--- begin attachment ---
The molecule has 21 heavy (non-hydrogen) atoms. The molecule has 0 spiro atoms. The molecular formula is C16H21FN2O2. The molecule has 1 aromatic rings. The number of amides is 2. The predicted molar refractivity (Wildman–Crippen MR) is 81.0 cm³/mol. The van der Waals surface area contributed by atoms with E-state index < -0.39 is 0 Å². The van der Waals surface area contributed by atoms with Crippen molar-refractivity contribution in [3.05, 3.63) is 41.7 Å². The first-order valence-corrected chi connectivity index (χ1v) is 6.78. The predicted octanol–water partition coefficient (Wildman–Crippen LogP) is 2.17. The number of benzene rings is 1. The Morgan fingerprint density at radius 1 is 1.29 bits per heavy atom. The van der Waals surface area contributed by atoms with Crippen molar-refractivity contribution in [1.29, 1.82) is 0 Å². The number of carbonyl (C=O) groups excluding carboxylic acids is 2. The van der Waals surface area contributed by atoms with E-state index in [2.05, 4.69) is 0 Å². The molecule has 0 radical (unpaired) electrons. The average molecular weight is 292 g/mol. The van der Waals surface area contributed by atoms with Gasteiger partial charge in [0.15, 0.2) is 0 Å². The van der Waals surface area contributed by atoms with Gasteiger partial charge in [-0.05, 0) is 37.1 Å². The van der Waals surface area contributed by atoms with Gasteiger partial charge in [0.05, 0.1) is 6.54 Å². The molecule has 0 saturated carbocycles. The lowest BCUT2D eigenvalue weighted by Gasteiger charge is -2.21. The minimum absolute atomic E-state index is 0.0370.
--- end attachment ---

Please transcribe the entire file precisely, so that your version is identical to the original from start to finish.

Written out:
The molecule has 21 heavy (non-hydrogen) atoms. The molecule has 0 spiro atoms. The molecular formula is C16H21FN2O2. The molecule has 1 aromatic rings. The number of amides is 2. The predicted molar refractivity (Wildman–Crippen MR) is 81.0 cm³/mol. The van der Waals surface area contributed by atoms with E-state index < -0.39 is 0 Å². The van der Waals surface area contributed by atoms with Crippen molar-refractivity contribution in [3.05, 3.63) is 41.7 Å². The first-order valence-corrected chi connectivity index (χ1v) is 6.78. The predicted octanol–water partition coefficient (Wildman–Crippen LogP) is 2.17. The number of benzene rings is 1. The Morgan fingerprint density at radius 1 is 1.29 bits per heavy atom. The van der Waals surface area contributed by atoms with Crippen molar-refractivity contribution in [1.29, 1.82) is 0 Å². The number of carbonyl (C=O) groups excluding carboxylic acids is 2. The van der Waals surface area contributed by atoms with E-state index in [2.05, 4.69) is 0 Å². The molecule has 0 radical (unpaired) electrons. The average molecular weight is 292 g/mol. The van der Waals surface area contributed by atoms with Gasteiger partial charge in [0.15, 0.2) is 0 Å². The van der Waals surface area contributed by atoms with Gasteiger partial charge in [-0.05, 0) is 37.1 Å². The van der Waals surface area contributed by atoms with Gasteiger partial charge in [0.05, 0.1) is 6.54 Å². The molecule has 0 saturated carbocycles. The lowest BCUT2D eigenvalue weighted by Gasteiger charge is -2.21. The minimum absolute atomic E-state index is 0.0370.